Because of its mischievous behavior that Tengu love playing tricks on those they encounter, especially on pretentious and arrogant Buddhist priests and samurai. By the end of Civil War period (around 1500s), Tengu become a major literary vehicle for criticising both establishment and nascent Buddhist sects. Corrupt Buddhist monks and corrupt Buddhist monestaires were in fact a major concern at the time like monks in Enryaku-ji Temple accumulated excessive wealth and military force.
Karasu Tengu (Ross Hawkins)
Karasu Tengu wears the same outfit as Yamabushi, has a beak and fly around freely. It’s also called Ko-tengu or Ao-tengu, too. Although it’s taken as a half crow, its body is covered with feathers like a raptor.
Karasutegu has supernatural powers, he used to come down to the downtown of the capital, did some rampant. Nowadays, we recognize Tengu with his long nose, but before, Tengu’s body had been seen as its of a raptor.
There is a theory that we could trace back Karasu Tengu’s origin to Yatagarasu (Three-legged crow). In Japanese mythology, the appearance of this great bird is construed as evidence of the will of Heaven or divine intervention in human affairs. Yatagarasu is mentioned in a number of places in Shinto and is a symbol specifically of guidance.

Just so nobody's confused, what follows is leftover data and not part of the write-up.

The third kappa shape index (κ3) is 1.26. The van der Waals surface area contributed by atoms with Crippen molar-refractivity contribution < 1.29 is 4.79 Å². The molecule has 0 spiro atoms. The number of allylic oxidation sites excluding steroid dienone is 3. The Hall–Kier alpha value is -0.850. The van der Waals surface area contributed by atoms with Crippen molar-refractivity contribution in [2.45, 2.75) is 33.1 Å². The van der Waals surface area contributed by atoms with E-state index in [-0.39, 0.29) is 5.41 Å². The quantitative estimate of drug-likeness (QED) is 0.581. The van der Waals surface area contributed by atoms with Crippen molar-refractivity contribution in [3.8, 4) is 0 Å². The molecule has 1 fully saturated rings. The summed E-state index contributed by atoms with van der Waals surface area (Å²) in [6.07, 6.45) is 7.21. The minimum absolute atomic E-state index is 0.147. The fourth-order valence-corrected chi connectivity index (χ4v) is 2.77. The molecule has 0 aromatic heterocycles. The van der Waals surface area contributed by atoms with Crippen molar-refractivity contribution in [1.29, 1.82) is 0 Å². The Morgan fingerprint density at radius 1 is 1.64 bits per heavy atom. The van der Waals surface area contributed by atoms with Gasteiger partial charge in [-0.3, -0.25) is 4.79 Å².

Noh play “Kurama Tengu” (google.com)
Kurama Tengu is one of the Karasu Tengu aka Mt. Kurama Sojobo, who was a skilled slayer with a sword. He is said to be the one who taught Ushiwakamaru (Minamoto no Yoshitsune) the swordplay with a katana sword and often called as “Dai-tengu” (King of Tengu).
There is a popular noh play of Kurama Tengu. One day in early spring, a Yamabushi heard there would be a cherry blossom seeing party, he thought he would check this out. There were a lot of Buddhist monks with a small child enjoying its beautiful scenery.
As soon as they recognized there is a Yamabushi, they ended the party immediately and left a child behind. A left child came talk to Yamabushi while he felt really bad for monks’ behaviors. Yamabushi assumed this young boy would be a son of Minamoto no Yoshitomo, who is a person in power. Ushiwakamaru confessed that he had been treated badly while other children of his father had been treated really well. Yamabushi felt sympathy for Ushiwakamaru.
Kurama Tengu and Ushiwakamaru in Noh Play “ Kurama Tengu” (www.myjapanesehanga.com)
Yamabushi took Ushiwakamaru to other cherry blossom seeing spots to solace boy’s solitude. Yamabushi finally told Ushiwakamaru who he is, King of Tengu of Mt. Kurama, and told him he would teach him the swordsmanship so Ushiwakamaru could destroy his own arrogant Heishi Family…
This tale shows not just how Buddhist monks were arrogant, but also the exchange of and Yamabushi as Kurama Tengu and lonely Ushiwakamaru.
Tengu has been changed its appearance and attributes to the change of the times, which means it’s a great mirror that reflect social conditions. What attributes would be added on Tengu, we would never know, but sure it’ll survive as long as we keep our forest.
TENGU The Slayer of Vanity (www.onmarkproductions.com)
Tengu: The Legendary Mountain Goblins of Japan (www.seinenkai.com)
Three-legged crow (Wikipedia)
Originally published at Johnny Times.